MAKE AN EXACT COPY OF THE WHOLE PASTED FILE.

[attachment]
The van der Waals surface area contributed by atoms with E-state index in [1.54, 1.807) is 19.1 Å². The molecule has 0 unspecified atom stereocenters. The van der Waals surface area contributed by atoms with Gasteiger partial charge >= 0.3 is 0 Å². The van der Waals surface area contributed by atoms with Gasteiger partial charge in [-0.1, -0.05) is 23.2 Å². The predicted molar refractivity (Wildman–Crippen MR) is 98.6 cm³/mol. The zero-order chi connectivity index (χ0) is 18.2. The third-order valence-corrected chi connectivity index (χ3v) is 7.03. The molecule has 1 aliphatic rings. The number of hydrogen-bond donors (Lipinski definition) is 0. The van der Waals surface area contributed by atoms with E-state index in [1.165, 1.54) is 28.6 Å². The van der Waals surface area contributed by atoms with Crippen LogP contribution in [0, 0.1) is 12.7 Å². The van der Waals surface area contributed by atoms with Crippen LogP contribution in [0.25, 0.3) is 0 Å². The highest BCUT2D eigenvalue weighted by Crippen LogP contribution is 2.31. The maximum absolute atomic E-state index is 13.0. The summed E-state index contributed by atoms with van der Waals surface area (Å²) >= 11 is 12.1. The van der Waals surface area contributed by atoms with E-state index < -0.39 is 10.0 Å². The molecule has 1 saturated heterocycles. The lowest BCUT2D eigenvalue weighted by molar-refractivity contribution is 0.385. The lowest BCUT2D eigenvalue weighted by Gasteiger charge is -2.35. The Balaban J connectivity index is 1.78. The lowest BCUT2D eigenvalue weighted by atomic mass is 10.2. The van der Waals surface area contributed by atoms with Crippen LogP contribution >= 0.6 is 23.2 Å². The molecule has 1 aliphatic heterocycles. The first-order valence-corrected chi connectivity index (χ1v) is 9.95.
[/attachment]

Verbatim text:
The van der Waals surface area contributed by atoms with E-state index in [1.54, 1.807) is 19.1 Å². The molecule has 0 unspecified atom stereocenters. The van der Waals surface area contributed by atoms with Gasteiger partial charge >= 0.3 is 0 Å². The van der Waals surface area contributed by atoms with Gasteiger partial charge in [-0.1, -0.05) is 23.2 Å². The predicted molar refractivity (Wildman–Crippen MR) is 98.6 cm³/mol. The zero-order chi connectivity index (χ0) is 18.2. The third-order valence-corrected chi connectivity index (χ3v) is 7.03. The molecule has 1 aliphatic rings. The number of hydrogen-bond donors (Lipinski definition) is 0. The van der Waals surface area contributed by atoms with E-state index in [1.165, 1.54) is 28.6 Å². The van der Waals surface area contributed by atoms with Crippen LogP contribution in [0, 0.1) is 12.7 Å². The van der Waals surface area contributed by atoms with Crippen LogP contribution in [0.25, 0.3) is 0 Å². The highest BCUT2D eigenvalue weighted by Crippen LogP contribution is 2.31. The maximum absolute atomic E-state index is 13.0. The summed E-state index contributed by atoms with van der Waals surface area (Å²) >= 11 is 12.1. The van der Waals surface area contributed by atoms with E-state index < -0.39 is 10.0 Å². The molecule has 1 saturated heterocycles. The lowest BCUT2D eigenvalue weighted by molar-refractivity contribution is 0.385. The lowest BCUT2D eigenvalue weighted by Gasteiger charge is -2.35. The Balaban J connectivity index is 1.78. The lowest BCUT2D eigenvalue weighted by atomic mass is 10.2. The van der Waals surface area contributed by atoms with Crippen LogP contribution >= 0.6 is 23.2 Å². The molecule has 1 aliphatic heterocycles. The first-order valence-corrected chi connectivity index (χ1v) is 9.95.